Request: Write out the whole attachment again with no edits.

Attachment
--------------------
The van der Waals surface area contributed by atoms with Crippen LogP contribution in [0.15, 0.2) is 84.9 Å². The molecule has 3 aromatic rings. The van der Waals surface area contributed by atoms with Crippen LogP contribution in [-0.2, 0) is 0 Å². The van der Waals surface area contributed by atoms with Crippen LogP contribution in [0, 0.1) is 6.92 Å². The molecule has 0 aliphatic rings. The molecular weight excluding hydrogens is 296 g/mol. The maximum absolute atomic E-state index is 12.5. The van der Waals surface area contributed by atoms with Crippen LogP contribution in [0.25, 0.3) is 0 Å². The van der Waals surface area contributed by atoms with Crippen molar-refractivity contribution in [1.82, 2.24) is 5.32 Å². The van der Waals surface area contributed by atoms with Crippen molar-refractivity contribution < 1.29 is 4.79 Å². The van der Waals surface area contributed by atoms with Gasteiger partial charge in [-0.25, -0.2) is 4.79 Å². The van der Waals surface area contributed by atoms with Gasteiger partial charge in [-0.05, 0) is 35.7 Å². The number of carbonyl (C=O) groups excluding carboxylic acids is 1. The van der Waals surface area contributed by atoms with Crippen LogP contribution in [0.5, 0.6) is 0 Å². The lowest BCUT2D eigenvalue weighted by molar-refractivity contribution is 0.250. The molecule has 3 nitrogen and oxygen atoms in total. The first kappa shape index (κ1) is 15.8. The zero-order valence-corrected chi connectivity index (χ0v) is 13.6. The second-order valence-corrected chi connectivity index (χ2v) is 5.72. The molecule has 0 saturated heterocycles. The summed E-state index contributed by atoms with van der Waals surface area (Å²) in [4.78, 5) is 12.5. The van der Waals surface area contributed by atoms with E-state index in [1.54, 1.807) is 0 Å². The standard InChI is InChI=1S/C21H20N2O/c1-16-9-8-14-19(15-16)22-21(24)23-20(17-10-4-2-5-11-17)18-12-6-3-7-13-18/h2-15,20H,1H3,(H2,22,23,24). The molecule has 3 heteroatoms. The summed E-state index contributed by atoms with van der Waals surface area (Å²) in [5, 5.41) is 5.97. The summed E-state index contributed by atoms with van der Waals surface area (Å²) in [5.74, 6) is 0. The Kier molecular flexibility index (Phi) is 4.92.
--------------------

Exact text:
The van der Waals surface area contributed by atoms with Crippen LogP contribution in [0.15, 0.2) is 84.9 Å². The molecule has 3 aromatic rings. The van der Waals surface area contributed by atoms with Crippen LogP contribution in [-0.2, 0) is 0 Å². The van der Waals surface area contributed by atoms with Crippen LogP contribution in [0, 0.1) is 6.92 Å². The molecule has 0 aliphatic rings. The molecular weight excluding hydrogens is 296 g/mol. The maximum absolute atomic E-state index is 12.5. The van der Waals surface area contributed by atoms with Crippen LogP contribution in [0.25, 0.3) is 0 Å². The van der Waals surface area contributed by atoms with Crippen molar-refractivity contribution in [1.82, 2.24) is 5.32 Å². The van der Waals surface area contributed by atoms with Crippen molar-refractivity contribution < 1.29 is 4.79 Å². The van der Waals surface area contributed by atoms with Gasteiger partial charge in [-0.25, -0.2) is 4.79 Å². The van der Waals surface area contributed by atoms with Gasteiger partial charge in [-0.05, 0) is 35.7 Å². The number of carbonyl (C=O) groups excluding carboxylic acids is 1. The van der Waals surface area contributed by atoms with Crippen LogP contribution in [0.5, 0.6) is 0 Å². The lowest BCUT2D eigenvalue weighted by molar-refractivity contribution is 0.250. The molecule has 3 nitrogen and oxygen atoms in total. The first kappa shape index (κ1) is 15.8. The zero-order valence-corrected chi connectivity index (χ0v) is 13.6. The second-order valence-corrected chi connectivity index (χ2v) is 5.72. The molecule has 0 saturated heterocycles. The summed E-state index contributed by atoms with van der Waals surface area (Å²) in [4.78, 5) is 12.5. The van der Waals surface area contributed by atoms with E-state index in [1.54, 1.807) is 0 Å². The standard InChI is InChI=1S/C21H20N2O/c1-16-9-8-14-19(15-16)22-21(24)23-20(17-10-4-2-5-11-17)18-12-6-3-7-13-18/h2-15,20H,1H3,(H2,22,23,24). The molecule has 3 heteroatoms. The summed E-state index contributed by atoms with van der Waals surface area (Å²) in [5, 5.41) is 5.97. The summed E-state index contributed by atoms with van der Waals surface area (Å²) in [5.74, 6) is 0. The Kier molecular flexibility index (Phi) is 4.92.